“My main concern with the proposition is that if we remove consequences of drug use without building other pathways to treatment, the net result will be fewer people getting treatment, and thus fewer in recovery,” he said.
He does not believe the ballot box is the place to fix a problem like substance abuse.
“I really think it’s a complex enough matter and important enough that it needs to be worked through the regular legislative process so the issue can be properly studied and the strategy can be vetted to achieve the goal,” he said.
Wheelock said the Legislature has had years to fix the problem and hasn’t done it.
“There’s no better way to have the Legislature invest in doing that than have the citizens of this state say we need this,” she said.
WINSTON — Douglas High School received a special exception from the Oregon Department of Education to start in-person learning, despite not meeting the state guidance.
Scott Nine, ODE assistant superintendent of education innovation and improvement, said it was the first specific exemption that had been granted to a school district, but that “a very small group of districts most immediately impacted by wildfires” would also be provided exemptions.
Students within the Glide School District who were displaced by area wildfires will be able to attend in-person school under an emergency waiver, Glide Superintendent Mike Narkiewicz said Tuesday morning. The school district is reviewing the data to see how many students were displaced
“In general, ODE does not have an extraordinary waiver or exception to exceptions process,” Nine said. He later added, “ODE has worked district-by-district in the county to reach a shared understanding on how to apply the metrics framework and document their current operating status. In the case of Winston-Dillard, the Governor and ODE agreed that a very specific exception was the best way to proceed. The metrics framework remains critical and the state is trying to balance consistency and clear expectations while navigating nuanced details in local community settings.”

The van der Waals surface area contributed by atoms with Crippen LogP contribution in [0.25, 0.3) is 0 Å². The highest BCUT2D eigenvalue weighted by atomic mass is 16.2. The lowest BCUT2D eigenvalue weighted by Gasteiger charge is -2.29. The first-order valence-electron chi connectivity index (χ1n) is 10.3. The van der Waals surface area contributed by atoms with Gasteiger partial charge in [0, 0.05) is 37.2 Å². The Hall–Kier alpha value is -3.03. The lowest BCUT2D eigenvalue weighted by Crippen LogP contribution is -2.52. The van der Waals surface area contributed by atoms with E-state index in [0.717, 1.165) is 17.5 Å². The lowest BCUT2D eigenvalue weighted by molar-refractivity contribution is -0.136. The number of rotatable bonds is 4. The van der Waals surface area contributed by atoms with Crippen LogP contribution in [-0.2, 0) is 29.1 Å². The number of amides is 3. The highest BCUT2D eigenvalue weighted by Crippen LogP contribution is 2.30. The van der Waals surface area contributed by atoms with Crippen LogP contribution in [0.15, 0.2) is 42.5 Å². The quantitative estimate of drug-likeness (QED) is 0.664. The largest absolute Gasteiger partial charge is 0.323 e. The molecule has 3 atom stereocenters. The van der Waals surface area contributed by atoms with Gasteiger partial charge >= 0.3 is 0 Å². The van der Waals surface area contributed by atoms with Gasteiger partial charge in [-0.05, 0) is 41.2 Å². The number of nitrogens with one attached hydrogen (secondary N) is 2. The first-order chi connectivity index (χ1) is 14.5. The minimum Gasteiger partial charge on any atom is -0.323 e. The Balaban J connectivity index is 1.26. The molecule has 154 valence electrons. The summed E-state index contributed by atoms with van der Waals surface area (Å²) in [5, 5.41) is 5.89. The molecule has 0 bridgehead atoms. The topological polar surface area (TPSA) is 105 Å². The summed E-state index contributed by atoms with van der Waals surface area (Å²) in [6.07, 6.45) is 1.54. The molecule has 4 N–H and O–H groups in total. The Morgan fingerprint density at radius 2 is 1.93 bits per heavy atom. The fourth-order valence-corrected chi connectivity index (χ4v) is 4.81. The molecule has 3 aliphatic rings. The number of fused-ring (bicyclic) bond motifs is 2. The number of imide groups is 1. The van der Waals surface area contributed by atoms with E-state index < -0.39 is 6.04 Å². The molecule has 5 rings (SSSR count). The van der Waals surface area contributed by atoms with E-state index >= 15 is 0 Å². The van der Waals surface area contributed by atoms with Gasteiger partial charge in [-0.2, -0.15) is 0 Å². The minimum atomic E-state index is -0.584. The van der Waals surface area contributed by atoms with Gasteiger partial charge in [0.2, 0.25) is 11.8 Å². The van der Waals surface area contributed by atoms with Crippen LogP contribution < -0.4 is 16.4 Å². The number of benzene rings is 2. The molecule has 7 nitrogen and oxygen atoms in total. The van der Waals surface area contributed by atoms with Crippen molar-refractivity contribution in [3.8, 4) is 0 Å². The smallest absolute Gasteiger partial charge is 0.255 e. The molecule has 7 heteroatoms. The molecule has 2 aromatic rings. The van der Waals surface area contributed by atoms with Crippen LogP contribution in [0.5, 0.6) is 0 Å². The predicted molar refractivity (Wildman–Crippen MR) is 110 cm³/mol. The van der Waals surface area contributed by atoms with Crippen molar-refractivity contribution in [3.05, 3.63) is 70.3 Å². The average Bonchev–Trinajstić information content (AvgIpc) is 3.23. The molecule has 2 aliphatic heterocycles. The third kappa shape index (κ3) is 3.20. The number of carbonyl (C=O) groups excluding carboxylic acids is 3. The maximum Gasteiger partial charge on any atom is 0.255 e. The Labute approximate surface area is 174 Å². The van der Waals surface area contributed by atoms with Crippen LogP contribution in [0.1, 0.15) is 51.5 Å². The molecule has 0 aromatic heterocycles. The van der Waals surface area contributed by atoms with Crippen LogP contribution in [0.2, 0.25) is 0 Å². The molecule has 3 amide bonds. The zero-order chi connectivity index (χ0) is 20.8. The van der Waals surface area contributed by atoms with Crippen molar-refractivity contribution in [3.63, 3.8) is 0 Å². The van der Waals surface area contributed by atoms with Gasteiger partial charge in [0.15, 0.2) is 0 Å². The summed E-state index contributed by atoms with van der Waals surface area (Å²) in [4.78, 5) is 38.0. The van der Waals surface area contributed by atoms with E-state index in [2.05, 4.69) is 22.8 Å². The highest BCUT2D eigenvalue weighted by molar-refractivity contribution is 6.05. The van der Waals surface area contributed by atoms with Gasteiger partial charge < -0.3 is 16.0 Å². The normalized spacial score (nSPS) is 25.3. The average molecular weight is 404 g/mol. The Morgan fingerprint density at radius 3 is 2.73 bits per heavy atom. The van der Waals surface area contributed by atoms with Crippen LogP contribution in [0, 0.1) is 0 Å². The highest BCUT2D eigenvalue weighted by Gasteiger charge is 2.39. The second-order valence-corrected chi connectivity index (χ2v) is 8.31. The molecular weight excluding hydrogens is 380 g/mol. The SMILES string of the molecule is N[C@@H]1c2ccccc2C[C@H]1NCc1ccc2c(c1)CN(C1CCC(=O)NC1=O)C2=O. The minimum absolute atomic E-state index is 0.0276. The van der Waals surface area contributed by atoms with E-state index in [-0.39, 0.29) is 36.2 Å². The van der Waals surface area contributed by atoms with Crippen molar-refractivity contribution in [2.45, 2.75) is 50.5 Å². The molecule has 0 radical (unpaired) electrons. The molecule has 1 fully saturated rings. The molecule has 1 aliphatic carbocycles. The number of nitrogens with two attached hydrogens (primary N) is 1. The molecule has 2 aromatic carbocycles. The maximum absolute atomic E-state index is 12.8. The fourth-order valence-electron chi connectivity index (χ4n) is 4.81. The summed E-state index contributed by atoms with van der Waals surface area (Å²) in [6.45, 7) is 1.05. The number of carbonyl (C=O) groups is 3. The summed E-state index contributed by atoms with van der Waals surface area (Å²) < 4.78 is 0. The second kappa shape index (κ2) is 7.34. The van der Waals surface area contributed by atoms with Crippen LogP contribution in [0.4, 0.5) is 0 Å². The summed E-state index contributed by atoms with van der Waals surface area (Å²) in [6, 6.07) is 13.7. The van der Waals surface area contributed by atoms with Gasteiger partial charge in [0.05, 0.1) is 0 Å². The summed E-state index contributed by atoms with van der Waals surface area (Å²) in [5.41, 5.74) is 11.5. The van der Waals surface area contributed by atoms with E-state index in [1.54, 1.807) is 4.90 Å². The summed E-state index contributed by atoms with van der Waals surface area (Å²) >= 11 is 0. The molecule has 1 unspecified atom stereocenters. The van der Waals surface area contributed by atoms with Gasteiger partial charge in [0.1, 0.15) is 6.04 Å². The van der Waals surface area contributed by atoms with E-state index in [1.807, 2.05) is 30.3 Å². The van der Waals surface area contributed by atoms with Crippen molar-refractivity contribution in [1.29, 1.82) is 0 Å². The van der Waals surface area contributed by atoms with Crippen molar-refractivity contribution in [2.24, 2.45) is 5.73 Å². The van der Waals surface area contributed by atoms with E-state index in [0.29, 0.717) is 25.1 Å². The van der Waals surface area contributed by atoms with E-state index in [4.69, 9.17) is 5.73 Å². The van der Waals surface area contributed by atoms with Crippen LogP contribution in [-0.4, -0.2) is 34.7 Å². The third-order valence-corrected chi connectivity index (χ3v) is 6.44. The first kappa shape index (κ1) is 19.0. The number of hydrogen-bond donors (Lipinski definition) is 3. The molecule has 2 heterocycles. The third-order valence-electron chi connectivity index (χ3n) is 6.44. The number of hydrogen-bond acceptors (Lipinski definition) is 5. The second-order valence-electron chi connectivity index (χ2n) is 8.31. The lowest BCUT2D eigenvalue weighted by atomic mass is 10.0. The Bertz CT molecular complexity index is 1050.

The exception for Douglas High School, which is in the Winston-Dillard School District, was granted following a Saturday afternoon meeting between Gov. Kate Brown, her senior staff, ODE Director Colt Gill, Douglas Public Health Officer Bob Dannenhoffer, Winston-Dillard School District Director of Instructional Services Rob Boye and school board vice chair Brian West. Winston-Dillard School District Superintendent Kevin Miller and board chair Lorna Quimby were on separate hunting trips and could not attend Saturday’s meeting.
“It was productive to problem-solve together and develop a better understanding of your plans and the current physical limitations of Douglas High School (DHS) in the Winston-Dillard School District (WDSD),” Gill wrote in a letter to the district. “It is the Governor’s priority to return to in-person instruction as soon as we can do so with safety and stability.”
Gill wrote that Dannenhoffer “expressed support for WDSD being one of the few places in Douglas County where he could currently support any new expansion of in-person instruction” during the meeting.
The high school will operate on a hybrid schedule, based on the last name of the student. Monday was the first day of school for students with last names starting with A through L, and students with last names starting with M through Z started Tuesday.
Principal Craig Anderson said Tuesday morning, “It was electric yesterday and I think today’s going to be the same.”
On both first days of school, parents and community members held up signs to greet the students and thank the teachers for going back to school.
“We’re supporting the teachers that are willing to come and teach our kids, and supporting the kids who are coming back to school,” Crystal Mickel said. She later added, “My sophomore has not been excited about school since kindergarten. And knowing that he got to go back this week, he was just like ‘I just want to be back in school.’ He just wants to go back to school and see his friends and his teachers.”
Student Tristen Ronk said, “It feels very different. I think there’s going to be a much more hands on approach, but there’s going to be a lot more rules set in place. So it’s going to be unpredictable what’s going to happen.”
He added that he was happy to see his classmates and get a bit more structure in his day.
His mother, Mande Ronk, is involved with the booster club and helped organize the welcome back to school event.
Anderson said it made him feel good to see the support of the community and was impressed that there were as many people on Tuesday as there were on Monday.
On Monday there were 136 students in school and Anderson expected a similar number of students Tuesday. Students also have the option to continue with full-time distance learning.